On Tuesday, January 23, 2018, Bonnie Ruberg, assistant professor of digital media and games in the Department of Informatics at UC Irvine, will be presenting work from their forthcoming monograph Video Games Have Always Been Queer. The event will take place from 4-6pm in the Stanford Humanities Center Board Room as part of the Geballe Research Workshop on Digital Aesthetics: Critical Approaches to Computational Culture.
I am excited to see my interactive piece, “Visualizing Digital Seriality, or: All Your Mods Are Belong to Us,” out now in the latest issue of Kairos: A Journal of Rhetoric, Technology, and Pedagogy. This is by far the most technically demanding piece of scholarship I have ever produced, and it underwent what is possibly the most rigorous peer-review process to which any of my published articles has ever been subject. If you’re interested in data visualization, distant reading techniques, network graphing, critical code studies, game studies, modding scenes, or Super Mario Bros. (and who doesn’t like Super Mario Bros.?), check it out!
Above, the schedule for the Spring 2017 Games and Interactive Media Series (GAIMS) at Stanford. Among the many great speakers this quarter, we have Dennis Fong (one of the first professional gamers) and Allan Alcorn (the engineer who designed the classic Atari PONG). Check it out!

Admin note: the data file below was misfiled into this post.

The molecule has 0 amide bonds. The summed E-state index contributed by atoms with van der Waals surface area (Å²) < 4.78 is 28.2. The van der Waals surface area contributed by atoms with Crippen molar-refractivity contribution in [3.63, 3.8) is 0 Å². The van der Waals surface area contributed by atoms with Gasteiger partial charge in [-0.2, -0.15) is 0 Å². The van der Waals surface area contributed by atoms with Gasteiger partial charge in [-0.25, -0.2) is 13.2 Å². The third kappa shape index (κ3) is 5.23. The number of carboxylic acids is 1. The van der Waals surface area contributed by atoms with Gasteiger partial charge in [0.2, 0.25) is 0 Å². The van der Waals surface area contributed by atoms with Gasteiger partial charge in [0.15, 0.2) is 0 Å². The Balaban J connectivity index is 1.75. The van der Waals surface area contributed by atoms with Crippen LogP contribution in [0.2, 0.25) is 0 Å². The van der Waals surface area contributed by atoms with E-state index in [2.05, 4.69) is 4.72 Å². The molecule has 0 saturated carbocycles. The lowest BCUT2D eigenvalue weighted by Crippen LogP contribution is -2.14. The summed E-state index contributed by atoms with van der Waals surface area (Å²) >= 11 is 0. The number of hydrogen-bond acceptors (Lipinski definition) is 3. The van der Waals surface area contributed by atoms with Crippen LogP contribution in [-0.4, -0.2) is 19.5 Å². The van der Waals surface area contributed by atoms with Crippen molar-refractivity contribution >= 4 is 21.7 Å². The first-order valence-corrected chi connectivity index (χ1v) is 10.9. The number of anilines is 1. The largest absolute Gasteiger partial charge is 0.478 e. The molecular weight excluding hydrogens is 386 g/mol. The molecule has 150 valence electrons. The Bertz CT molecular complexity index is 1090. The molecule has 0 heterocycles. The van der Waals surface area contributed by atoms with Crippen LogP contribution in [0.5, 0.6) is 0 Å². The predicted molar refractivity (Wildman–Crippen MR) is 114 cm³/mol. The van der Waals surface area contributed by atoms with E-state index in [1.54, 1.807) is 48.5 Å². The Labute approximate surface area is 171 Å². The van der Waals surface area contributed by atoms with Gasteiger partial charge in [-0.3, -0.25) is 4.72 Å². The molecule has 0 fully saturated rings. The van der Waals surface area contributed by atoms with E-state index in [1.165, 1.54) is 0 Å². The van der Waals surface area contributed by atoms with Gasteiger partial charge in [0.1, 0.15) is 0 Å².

Playing the Photographer: Creative Self-Expression through In-Game Photography
Jason Lajoie, University of Waterloo
The photo editor mode offered in The Last of Us Remastered (TLOUR), Naughty Dog’s 2014 Playstation 4 port of their 2013 Playstation 3 game, offers players the means to take a photo at any point in the game. This option alters and can also elevate user engagement within the game. It can also make statements about self-expression through gameplay, as notably illustrated by conflict photographer Ashley Gilbertson, who applied the same techniques he acquired in real-world conflict zones to the fictitious battlegrounds in the game, achieving his photographs by considering his situatedness as real spectator in virtual environments. From a game studies perspective, the photo editor mode enables new ways for players and designers to think about game design, and offers innovative means of expression for players to interact in a creative game space. My investigation draws on Roland Barthes’s exploration into the affective capacity of photographs, and Jose Van Dijck’s claim that the malleability and manipulability of digital photography affects the formation of identity by repurposing our memories and means of communication. What are the affective resonances of photographs on real spectators when the spectrum itself is virtual? By exploring the use of photo editor modes in TLOUR, and in other Playstation 4 titles like The Order: 1886, I consider the ways this program expands the affordances of gameplay and narrativity by providing players interactive means for creative expression in otherwise restrictive and linear game modes.